Guillaume Pellicier

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Guillaume Pellicier (c. 1490 – 1568) (Guillaume Pellissier) was a French prelate and diplomat.


Born at Melgueil in Languedoc, he was educated by his uncle, the bishop of Maguelonne, whom he succeeded in 1529. In 1536 he was transferred to Montpellier.

Francis I entrusted him with several important missions; in 1529 he accompanied Louise de Savoie to Cambrai and concluded peace with Charles V. In 1533 at Marseilles he arranged with Clement VII for the marriage of the Duc d'Orléans (Henri II) and Catherine de' Medici. He obtained permission for the translation of his Episcopal see from Maguelonne to Montpellier from Paul III in 1536.

Appointed ambassador at Venice in 1539, he fulfilled his mission to the entire satisfaction of Francis I, and brought back a large number of Greek, Syriac, and Hebrew Manuscripts. On the discovery of the system of espionage he had employed, the king had to recall him in 1542. Returning to his diocese, he was imprisoned in the castle of Beaucaire for his tolerance of the Reformers, so he replaced his former indulgence by severity, and the end of his episcopate was disturbed by religious struggles. He was a man of wide learning, a humanist and a friend of humanists, and took a keen interest in the natural sciences.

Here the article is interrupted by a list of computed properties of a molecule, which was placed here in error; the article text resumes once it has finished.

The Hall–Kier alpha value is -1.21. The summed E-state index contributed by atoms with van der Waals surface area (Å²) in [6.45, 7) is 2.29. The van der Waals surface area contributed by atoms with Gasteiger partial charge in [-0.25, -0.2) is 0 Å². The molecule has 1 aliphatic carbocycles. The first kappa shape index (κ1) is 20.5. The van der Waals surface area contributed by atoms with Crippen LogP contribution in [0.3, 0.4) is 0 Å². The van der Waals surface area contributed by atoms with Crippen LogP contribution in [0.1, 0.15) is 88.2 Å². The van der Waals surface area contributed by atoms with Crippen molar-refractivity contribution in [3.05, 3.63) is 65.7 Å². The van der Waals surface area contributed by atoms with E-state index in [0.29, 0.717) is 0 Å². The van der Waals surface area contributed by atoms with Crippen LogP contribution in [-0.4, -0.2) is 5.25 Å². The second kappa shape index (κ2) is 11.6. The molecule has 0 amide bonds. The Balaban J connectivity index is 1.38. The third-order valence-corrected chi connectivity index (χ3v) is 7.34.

•  This article incorporates text from a publication now in the public domainChisholm, Hugh, ed. (1911). "Pellicier, Guillaume". Encyclopædia Britannica. 21 (11th ed.). Cambridge University Press. 
  •  This article incorporates text from a publication now in the public domainHerbermann, Charles, ed. (1913). "Guillaume Pellissier". Catholic Encyclopedia. New York: Robert Appleton. 
  • See J. Zeller, La Diplomatie française après le correspondance de G. Pellicier (Paris, 188f) ; and A. Tausserat-Radel, Correspondence politique de Guillaume Pellicier (Paris, 1899).